value to the OSHMS. Such a system is assessment methods, cost-effective may take health and safety as a marker
often developed as part of the formal controls and training provision. The for performance in general. Insurers
election of workers’ representatives. In OSH professional is also likely to liaise may decline certain types of risk unless
the EU and some other regulatory with external professionals, such as they’re convinced that the issues are
regimes, employee consultation is a occupational hygiene consultants (who well managed. Evidence of a
14
5 How should employers promote health?

comprehensive and effective OSHMS globalisation, such standards assume - interviews – to confirm that
can help directors respond to questions higher profiles and responsible awareness, competence and
and concerns raised by both investors organisations must pay more attention resources are appropriate
and insurers. to ensuring compliance. There is special - observation – to check that
focus on the protection of ‘vulnerable arrangements and standards
CSR lobby groups’ such as children, migrant described in the OSHMS are actually
In developed countries, there’s now workers and female workers. The ILO present in the workplace.
significant demand for CSR, including has published numerous codes on a
public corporate reporting. Both the wide variety of health and safety issues, Audits have several key features:
Dow Jones and the FTSE operate seeking to set minimum standards of - Auditors’ independence gives
investor listings linked to CSR results practice around the world. credibility to the audit findings.
that include health and safety. Auditors should not have any
Compliance with relevant ILO, IMO and personal accountability, or direct
In addition, non-governmental WHO codes for workplace health and reporting relationships, in the group
organisations, investors and safety is often a requirement for or area they’re auditing.
consumers19 ask questions about OSH operating in developing economies, in - Auditors need a strong analytical
results, particularly of global particular for projects funded by the ability but also well-developed
organisations, if they suspect that World Bank or the International ‘people skills’, so that they can
activities are being ‘exported’ to Monetary Fund. It can be expected that collect reliable evidence quickly. The
locations where workplace OSH compliance with GRI guidelines will skills of a good accident investigator
standards are lower than in the move, in due course, from voluntary have a lot in common with those of
organisation’s home country, thereby towards mandatory status. Third-party a good auditor, and vice versa.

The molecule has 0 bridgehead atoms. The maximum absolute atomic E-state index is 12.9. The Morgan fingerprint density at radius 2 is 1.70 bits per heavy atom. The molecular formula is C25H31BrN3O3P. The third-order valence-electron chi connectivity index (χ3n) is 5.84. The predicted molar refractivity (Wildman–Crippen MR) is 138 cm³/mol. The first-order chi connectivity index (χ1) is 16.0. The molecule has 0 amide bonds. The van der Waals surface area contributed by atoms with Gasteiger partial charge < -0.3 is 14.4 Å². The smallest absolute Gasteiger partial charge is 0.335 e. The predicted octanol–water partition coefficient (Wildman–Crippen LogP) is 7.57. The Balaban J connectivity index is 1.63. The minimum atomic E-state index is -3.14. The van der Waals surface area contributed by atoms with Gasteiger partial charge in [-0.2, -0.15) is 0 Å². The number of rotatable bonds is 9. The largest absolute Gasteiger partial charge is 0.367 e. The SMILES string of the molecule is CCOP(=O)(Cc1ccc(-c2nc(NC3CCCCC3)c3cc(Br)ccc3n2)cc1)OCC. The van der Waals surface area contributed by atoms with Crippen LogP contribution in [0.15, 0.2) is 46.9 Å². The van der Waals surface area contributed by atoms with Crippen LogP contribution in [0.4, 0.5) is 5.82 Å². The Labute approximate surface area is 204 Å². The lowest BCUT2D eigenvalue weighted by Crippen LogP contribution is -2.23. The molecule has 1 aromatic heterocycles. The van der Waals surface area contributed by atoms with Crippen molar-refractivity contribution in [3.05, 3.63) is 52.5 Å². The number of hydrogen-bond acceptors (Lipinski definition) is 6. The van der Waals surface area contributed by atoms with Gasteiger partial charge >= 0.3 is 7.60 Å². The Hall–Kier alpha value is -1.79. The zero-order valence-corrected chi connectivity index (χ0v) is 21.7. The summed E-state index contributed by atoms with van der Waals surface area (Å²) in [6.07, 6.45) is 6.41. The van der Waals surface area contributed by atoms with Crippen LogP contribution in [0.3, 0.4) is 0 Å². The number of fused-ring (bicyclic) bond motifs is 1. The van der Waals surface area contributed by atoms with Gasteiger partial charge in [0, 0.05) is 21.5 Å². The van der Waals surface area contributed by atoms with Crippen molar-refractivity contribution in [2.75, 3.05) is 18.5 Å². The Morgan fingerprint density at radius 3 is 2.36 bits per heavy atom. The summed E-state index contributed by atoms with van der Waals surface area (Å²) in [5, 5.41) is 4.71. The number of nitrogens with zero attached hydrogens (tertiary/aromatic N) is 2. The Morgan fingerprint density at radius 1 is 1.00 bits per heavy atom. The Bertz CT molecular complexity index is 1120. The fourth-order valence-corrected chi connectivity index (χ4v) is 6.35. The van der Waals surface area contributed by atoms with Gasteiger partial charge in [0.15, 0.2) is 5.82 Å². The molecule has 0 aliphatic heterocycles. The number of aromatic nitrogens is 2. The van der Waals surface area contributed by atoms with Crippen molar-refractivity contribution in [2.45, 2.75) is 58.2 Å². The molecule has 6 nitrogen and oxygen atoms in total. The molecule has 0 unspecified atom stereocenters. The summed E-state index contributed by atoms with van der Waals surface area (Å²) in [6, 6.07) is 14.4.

increasing profits at the expense of the verification of such compliance may also - Company procedures and local
workforce’s health and safety. The be expected, hence the link to OSHMSs. documents are sampled and
ASSE and IOSH guidelines, Global best evidence is collected to check that
practices in contractor safety,20 cover Auditing and verification operational practice is consistent
some of these issues and identify more Good practices in OSH auditing with documented practice. In other
than 60 aspects of good practice for Auditing is the sampling of a process words, say what you do; do what
both clients and contractors – these are by a competent person who’s you say you do; and prove it.
applicable to workplace health as well independent of the process. Auditors - Evidence is collected from corporate
as safety. Compliance with a report on the effectiveness of the and local documents, interviews
recognised OSHMS standard is one of process, focusing on inputs, outputs and inspections of workplaces.
the recommended good practices. and testing internal controls. Auditors should choose some
‘Verification’ has a similar meaning to samples themselves, not just accept
Voluntary codes, such as the Global ‘audit’, but where verification involves what is put before them.
Reporting Initiative (GRI)21 and Social confirming conformity to an external, - Because an audit is a sample,
Accountability 8000,22 bring together recognised standard and results in the however well judged, it can never
the expectations of various issue of a compliance certificate, it is result in a ‘perfect’ view of the facts.
stakeholders in this area, including the generally called ‘certification’. ISO Also, findings are valid only up to
need for appropriate management 1901123 is a useful overall guide on the time of the audit. When
systems and verification. In addition, how to set up and run a successful planning improvements, audit
there’s a growing consensus that audit programme. It can be applied to evidence, though very powerful,